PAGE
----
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Adam Ant - No mere bug

Adam Ant in concert at the Orpheum in Boston, Nov. 20. The British rock group Wall of Voodoo opened the show.

Viva Le Rock!! Rock and roll was definitely alive and celebrated at Adam Ant's recent concert at the Orpheum. Ant's magnetic stage presence and his backup bands's fervent performance enraptured the Ant-hyped audience and sent them into a frenzy.

Although the lyrical quality and musical originality of Antmusic are less than outstanding, Adam Ant has captured a large following with his driving, primitive, provocative style. His show began with a ten-minute tease, where the stage lights were turned out and a recording -- interspersed with music and an incoherent monologue -- played with the audience's anticipation.

The tension exploded when Ant leapt on stage in a black leather jacket, shredded blue jeans, and tall black boots. The trademark makeup was gone, as were the ribbons and lace. Ant stalked the stage invitingly, flashing seductive looks at all the pretty girls in the audience. His dancing fluctuated between pretentious bump-and-grind and snappy, leg-twisting steps punctuated by kick-leaps.

Ant, singing in his usual chant-like style, rarely displayed his vocal talent except in screams and war-whoops. The band played loudly and well, often obscuring the lyrics that Ant was singing with the cacaphony of drums and the pounding bass line. But it wasn't the lyrics that most of the audience came here to experience, anyway -- it was the raw emotion that Ant is so famous for. All of Ant's songs were basically primal screams, outpourings of such generally repressed emotions as sexual desire and violent tendencies.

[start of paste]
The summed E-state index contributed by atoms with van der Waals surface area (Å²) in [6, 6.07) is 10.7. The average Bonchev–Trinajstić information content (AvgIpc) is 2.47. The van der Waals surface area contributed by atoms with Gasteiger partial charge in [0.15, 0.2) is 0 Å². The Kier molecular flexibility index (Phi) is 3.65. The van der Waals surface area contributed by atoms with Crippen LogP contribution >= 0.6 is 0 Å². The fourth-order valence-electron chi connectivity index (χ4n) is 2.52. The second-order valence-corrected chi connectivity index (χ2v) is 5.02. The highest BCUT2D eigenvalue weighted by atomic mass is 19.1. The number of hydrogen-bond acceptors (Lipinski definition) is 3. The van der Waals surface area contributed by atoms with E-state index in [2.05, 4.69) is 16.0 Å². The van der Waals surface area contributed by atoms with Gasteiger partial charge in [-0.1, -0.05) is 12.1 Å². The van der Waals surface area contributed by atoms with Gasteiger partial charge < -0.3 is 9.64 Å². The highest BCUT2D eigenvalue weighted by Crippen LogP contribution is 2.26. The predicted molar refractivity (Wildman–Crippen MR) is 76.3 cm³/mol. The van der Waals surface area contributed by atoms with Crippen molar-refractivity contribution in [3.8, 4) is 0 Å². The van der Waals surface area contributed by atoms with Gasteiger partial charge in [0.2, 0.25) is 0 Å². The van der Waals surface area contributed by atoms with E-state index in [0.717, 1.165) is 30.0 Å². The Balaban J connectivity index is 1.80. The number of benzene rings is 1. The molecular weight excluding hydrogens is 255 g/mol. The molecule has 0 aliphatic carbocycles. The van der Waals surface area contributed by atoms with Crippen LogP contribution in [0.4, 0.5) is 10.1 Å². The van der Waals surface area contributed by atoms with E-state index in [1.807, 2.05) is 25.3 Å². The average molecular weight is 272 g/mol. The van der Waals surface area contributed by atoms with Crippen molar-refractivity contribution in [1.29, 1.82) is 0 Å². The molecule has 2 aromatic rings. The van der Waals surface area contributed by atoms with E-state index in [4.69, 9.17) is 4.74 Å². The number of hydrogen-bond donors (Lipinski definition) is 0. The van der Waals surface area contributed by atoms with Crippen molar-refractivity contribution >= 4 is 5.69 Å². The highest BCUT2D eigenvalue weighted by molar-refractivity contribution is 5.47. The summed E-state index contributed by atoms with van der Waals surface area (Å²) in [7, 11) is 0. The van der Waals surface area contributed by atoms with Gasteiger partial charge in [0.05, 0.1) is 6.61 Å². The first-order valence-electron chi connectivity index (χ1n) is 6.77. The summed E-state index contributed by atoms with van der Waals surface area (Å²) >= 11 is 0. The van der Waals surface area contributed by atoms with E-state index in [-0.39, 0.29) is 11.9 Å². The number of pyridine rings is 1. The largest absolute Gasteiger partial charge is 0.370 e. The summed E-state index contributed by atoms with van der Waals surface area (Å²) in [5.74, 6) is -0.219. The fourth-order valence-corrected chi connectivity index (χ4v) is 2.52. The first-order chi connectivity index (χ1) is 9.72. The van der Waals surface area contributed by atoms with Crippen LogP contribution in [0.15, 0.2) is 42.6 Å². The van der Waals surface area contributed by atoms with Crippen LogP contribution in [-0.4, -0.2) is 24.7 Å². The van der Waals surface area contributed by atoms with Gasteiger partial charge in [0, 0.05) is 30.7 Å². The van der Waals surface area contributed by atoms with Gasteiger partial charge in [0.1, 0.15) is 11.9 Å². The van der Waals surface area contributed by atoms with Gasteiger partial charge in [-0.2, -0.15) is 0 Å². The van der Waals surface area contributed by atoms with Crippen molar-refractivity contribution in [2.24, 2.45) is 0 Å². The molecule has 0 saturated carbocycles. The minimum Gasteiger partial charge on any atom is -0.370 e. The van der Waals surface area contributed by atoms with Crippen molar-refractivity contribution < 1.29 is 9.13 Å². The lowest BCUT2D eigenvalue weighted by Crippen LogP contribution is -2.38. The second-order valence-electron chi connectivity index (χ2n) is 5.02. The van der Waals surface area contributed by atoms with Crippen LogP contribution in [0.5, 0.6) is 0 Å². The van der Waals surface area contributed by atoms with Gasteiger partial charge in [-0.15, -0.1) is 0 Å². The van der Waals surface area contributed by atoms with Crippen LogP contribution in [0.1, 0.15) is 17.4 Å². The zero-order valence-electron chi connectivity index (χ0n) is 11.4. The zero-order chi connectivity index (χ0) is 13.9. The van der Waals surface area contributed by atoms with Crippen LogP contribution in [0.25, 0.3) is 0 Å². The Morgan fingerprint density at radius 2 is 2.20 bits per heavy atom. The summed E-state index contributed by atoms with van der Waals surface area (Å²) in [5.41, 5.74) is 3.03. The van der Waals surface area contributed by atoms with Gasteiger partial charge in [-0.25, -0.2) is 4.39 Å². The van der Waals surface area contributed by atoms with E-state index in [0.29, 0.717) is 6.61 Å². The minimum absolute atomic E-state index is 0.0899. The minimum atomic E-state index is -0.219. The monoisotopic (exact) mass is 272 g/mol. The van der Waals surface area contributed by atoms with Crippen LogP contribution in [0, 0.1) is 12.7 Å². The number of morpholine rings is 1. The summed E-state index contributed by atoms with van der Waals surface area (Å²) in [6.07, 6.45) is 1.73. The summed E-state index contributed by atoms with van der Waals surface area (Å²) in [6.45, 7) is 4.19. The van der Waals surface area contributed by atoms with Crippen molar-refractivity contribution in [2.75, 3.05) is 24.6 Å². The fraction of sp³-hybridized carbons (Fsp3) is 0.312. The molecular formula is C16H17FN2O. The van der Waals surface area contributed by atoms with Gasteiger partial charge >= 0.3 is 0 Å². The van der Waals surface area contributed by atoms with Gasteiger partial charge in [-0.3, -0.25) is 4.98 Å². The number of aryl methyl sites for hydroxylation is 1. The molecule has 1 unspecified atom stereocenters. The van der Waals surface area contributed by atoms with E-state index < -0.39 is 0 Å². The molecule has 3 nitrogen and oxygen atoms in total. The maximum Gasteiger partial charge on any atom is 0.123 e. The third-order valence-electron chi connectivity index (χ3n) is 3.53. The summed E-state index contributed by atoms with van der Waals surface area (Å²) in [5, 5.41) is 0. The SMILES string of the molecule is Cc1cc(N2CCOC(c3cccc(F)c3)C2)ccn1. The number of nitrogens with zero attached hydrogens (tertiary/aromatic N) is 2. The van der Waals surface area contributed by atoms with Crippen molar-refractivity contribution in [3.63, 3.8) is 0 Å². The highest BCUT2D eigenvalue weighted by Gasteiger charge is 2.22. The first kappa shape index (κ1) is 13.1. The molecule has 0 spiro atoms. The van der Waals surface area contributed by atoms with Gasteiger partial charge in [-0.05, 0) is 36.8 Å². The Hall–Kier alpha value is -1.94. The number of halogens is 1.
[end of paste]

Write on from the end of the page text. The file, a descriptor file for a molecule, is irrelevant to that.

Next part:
Ant gave his fans a place to vent their frustrations, and encouraged them to (Tom: The next word is intended to be mode 5, JR)Strip away their inhibitions. This sense of freedom plus his good looks seem to be Ant's major appeal. The crowd responded more to his playful strip-tease done to Physical in the second encore than to any of his vocal manuevers. Other songs which were especially successful were Viva Le Rock, Stand and Deliver, and Goody Two Shoes.

The opening band, Wall of Voodoo, almost stole the show before Adam even arrived. Although the crowd was not very receptive to them at first, calling for "Adam! Adam!" in between the first few numbers, Wall of Voodoo left the stage with the audience feeling happy and fired up.

Lead singer Andy Prieboy arrests both ears and eyes. With his deep, clear, rich voice and tall, almost anorexically thin black-clad figure, he looks like a giant exclamation point onstage. The band was often so loud as to drown out Prieboy almost totally, which was a shame. One wonders from where in his small body such a tremendous voice issues.

The band's music was similarly arresting. Synthesizers, bass, and drums dominated their powerful, entrancing music. During a brief period while Prieboy left the stage, the band showed off its talents in an eerie, haunting bit which sounded like demons screeching and the howls of the tortured.

Although Wall of Voodoo has had only limited success in America, a few of their songs were recognizable: I'm On A Mexican Radio and Far Side of Crazy, which Prieboy introduced as a song about John (Is this spelled right?)Hinckley's attempt to impress Jodie Foster by trying to assassinate President Reagan.

All things considered, the concert proved to be a success. For those who preferred strong talent, Wall of Voodoo provided satisfaction; while for undying Adam Ant fans, it was the ultimate immersion in Antmania.

Betty J. McLaughlin->